Tag Archives: RELIANCE Project

Making Our Manila Authentic

For the past year, we’ve been making eye splices and wire-manila splices in our “manila”, which was made for us by Martin Coombs. Since manila fiber does not scale down in size, our manila line wouldn’t look correct if made from the real thing, so we opted for cotton.
To add a touch of manila color we steep our lines in Lipton tea. The irony of using Lipton Tea bags has not been lost on us! So I ask, who really won? Who is best remembered from the 1903 series?
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Lines have been hanging to dry and going slack. These had been pulled taut and all kinks and twists taken out when hung to dry.
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Our process also highlights old school seamanship items. From the Marlinspike seamanship chapter in “The Bluejacket’s Manual 1944,” given to us by Chris Bade:
1. “Line shrinks in length when wet and , unless allowed to shrink freely, subjects itself to a strain as great or greater than it would carry under a load. For this reason, lines which are belayed should be slacked when wet…”
2. “The size of fiber line, except small stuff, is specified by the number of inches in its circumference…the length of fiber line is given in fathoms.”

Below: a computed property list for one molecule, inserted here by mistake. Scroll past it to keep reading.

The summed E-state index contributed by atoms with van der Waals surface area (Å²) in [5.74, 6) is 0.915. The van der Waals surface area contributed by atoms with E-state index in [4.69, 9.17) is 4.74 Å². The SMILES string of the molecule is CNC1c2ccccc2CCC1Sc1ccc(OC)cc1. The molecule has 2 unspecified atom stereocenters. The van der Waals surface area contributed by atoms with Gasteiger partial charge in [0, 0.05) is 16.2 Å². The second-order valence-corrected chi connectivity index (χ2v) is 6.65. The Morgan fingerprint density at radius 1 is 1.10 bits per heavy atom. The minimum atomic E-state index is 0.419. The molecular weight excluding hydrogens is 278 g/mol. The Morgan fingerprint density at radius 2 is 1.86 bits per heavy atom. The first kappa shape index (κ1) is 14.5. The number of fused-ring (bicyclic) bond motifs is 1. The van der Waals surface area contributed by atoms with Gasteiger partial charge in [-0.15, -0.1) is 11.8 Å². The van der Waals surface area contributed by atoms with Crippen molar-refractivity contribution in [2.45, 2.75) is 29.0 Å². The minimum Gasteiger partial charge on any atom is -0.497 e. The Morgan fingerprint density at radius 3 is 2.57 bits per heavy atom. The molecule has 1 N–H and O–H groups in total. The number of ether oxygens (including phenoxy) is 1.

Opening Day, May 1st!

SpringOpening Poster - Rel - FINAL

Come down to visit Herreshoff Museum on Sunday, May 1st for our opening day! Our RELIANCE model will be ready and present for all eyes to see; witness the finished product of our crew’s limitless toil!

A Visit From the Senator!

Recently, Senator Jack Reed of our beautiful state of Rhode Island stopped by the museum to look around and observe our progress with the RELIANCE Project.

He seemed thrilled with what we’ve accomplished! Here are a few pictures from the visit.

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A Long Line of Blocks

We have 146 blocks to make of all sizes- 14″ to 4″ original sizes, from single to quadruple blocks, beckets to fiddles, and those with shackles, open hooks, and Coleman hooks.
Here’s the latest handmade batch of 37 blocks being varnished. Only 16 more to start and then we’ll have a full set to rig!
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Quarter Tradition / Frostbite Bash Pics